Horror stories are shared between professional artists about the things that can go wrong. The gallery owners reap turnovers of millions of pounds but payout very small percentages to the actual artist. I recently heard about two million pounds of sales resulting in sixty thousand to the artist. That is three percent!

The gallery will argue that their costs are massive. Property prices, running costs, staff, tax, framing, and return for investors on investment are cited. The artist got sixty grand they might say, how many other artists get that? And if the artist tries to leave the arrangement they will find that their contract forbids them from producing anything that would compete with the gallery portfolio well into the future.

The parent publishing company will expect to obtain access to the complete output of the artist. I have heard stories of publishers who will use their priority access rights to make sure that the artist cannot publish elsewhere. Yes they say, we like your new work, and we want to be able to publish it. So you cannot self-publish, or offer the work anywhere else because our agreement gives us priority. And we choose which images actually get published, not you.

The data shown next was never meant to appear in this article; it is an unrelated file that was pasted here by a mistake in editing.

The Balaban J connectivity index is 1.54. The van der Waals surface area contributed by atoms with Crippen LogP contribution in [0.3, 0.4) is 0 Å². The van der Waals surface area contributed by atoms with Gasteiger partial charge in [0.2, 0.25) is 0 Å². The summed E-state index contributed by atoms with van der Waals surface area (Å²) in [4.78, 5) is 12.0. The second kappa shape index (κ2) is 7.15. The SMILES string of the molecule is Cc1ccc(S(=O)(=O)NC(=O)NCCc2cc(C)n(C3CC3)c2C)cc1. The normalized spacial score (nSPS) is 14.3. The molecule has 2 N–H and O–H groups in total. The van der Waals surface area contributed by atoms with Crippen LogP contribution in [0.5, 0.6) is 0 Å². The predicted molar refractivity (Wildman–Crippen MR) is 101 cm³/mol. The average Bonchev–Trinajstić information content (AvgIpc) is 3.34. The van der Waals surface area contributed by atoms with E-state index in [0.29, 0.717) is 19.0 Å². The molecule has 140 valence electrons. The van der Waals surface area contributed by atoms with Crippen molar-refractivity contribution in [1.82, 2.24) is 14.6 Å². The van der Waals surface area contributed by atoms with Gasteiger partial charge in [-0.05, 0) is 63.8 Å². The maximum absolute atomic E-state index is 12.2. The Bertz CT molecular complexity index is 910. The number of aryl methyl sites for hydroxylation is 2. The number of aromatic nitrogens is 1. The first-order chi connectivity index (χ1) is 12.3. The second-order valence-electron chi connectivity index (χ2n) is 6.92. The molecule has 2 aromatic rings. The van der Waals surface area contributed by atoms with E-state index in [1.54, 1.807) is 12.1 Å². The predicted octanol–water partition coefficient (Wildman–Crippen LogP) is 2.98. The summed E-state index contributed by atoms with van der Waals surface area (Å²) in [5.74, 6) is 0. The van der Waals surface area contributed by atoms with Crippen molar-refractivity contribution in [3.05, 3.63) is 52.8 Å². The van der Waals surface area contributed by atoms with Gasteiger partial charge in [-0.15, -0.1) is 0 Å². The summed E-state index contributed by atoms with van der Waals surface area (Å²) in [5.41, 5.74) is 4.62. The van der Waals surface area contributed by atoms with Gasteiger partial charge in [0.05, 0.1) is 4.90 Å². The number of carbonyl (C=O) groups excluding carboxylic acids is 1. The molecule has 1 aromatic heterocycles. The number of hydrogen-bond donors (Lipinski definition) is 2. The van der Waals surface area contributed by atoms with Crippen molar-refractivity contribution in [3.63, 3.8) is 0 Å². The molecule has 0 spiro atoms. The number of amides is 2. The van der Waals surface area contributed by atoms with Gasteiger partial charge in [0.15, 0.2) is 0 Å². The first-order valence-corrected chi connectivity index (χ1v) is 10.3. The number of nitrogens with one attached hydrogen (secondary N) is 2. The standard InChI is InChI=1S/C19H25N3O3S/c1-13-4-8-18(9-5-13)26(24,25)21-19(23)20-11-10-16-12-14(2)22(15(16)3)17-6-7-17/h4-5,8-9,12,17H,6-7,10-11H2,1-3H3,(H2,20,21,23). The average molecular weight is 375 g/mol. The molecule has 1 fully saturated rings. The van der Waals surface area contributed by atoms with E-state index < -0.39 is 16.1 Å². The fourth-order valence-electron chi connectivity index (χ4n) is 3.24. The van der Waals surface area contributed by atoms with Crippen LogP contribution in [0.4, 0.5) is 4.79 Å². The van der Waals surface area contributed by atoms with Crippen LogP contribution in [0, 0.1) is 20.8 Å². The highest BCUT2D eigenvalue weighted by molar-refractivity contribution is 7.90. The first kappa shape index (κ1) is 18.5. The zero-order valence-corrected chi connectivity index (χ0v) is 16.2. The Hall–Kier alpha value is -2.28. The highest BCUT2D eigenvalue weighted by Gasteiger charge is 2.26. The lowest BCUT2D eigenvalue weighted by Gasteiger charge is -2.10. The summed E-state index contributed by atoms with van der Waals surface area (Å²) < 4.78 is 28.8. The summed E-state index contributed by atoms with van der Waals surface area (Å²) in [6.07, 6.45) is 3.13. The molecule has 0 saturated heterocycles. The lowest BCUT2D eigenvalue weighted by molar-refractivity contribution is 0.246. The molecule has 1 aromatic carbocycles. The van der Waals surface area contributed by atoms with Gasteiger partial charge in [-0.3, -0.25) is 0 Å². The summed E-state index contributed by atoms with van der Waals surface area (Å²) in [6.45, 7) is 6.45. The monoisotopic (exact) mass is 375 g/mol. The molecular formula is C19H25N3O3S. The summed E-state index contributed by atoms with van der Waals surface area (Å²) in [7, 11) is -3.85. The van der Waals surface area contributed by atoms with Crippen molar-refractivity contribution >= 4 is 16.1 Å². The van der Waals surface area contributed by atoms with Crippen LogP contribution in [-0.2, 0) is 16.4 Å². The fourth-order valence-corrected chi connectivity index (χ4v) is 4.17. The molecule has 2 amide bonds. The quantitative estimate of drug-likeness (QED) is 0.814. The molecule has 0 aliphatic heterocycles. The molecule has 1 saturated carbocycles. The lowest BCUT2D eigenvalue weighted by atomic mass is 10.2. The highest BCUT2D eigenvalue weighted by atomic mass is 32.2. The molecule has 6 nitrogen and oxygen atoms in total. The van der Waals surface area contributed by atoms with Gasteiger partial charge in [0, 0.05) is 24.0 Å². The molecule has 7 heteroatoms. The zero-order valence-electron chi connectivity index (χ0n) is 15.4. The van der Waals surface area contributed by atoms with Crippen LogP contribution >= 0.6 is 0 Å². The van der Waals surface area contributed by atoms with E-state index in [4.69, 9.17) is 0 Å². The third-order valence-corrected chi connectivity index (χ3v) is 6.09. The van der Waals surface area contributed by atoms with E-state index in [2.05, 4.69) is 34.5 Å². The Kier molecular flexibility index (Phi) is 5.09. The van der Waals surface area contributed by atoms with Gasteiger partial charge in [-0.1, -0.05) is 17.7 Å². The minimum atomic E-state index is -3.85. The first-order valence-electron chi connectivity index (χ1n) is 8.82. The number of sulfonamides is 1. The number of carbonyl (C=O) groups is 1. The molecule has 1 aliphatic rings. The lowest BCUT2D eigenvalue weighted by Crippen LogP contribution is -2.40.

Or go it alone.

An alternative is for the artist to self-publish before or instead of looking for a big publisher. But remember that it is much more difficult to attract the publishers if they cannot have complete control.

And prepare to do all your selling yourself from your website, vanity gallery, open studio exhibitions, or maybe the dwindling supply of retail art galleries that are not controlled by one of the big five.

It will be an uphill struggle.

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Also see Art Biz Secrets Part One by Colin Ruffell on Amazon

And Art Biz Secrets Part Two by Colin Ruffell on Amazon

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Colin Ruffell was born in 1939, then he was bombed, evacuated, educated, expelled, repatriated, married, bred, qualified and taught; until in 1965, aged 26, he became a professional artist. Since then he is proud and happy to have survived. He qualified from two Art Colleges in painting, design and printmaking, and the Open University in psychology and aesthetics, plus he has a reasonably clean driving license. He has founded, led or organised the following; Spectrum Studios, Artists in Action, Bayswater Road Artists Association, 9-Plus Artists Group, Buckingham Fine Art Ltd., Brighton Artists Workshop, European Fine Art Ltd., The Fine Art Trade Guild, The Fiveways Artists Group, and Crabfish Ltd.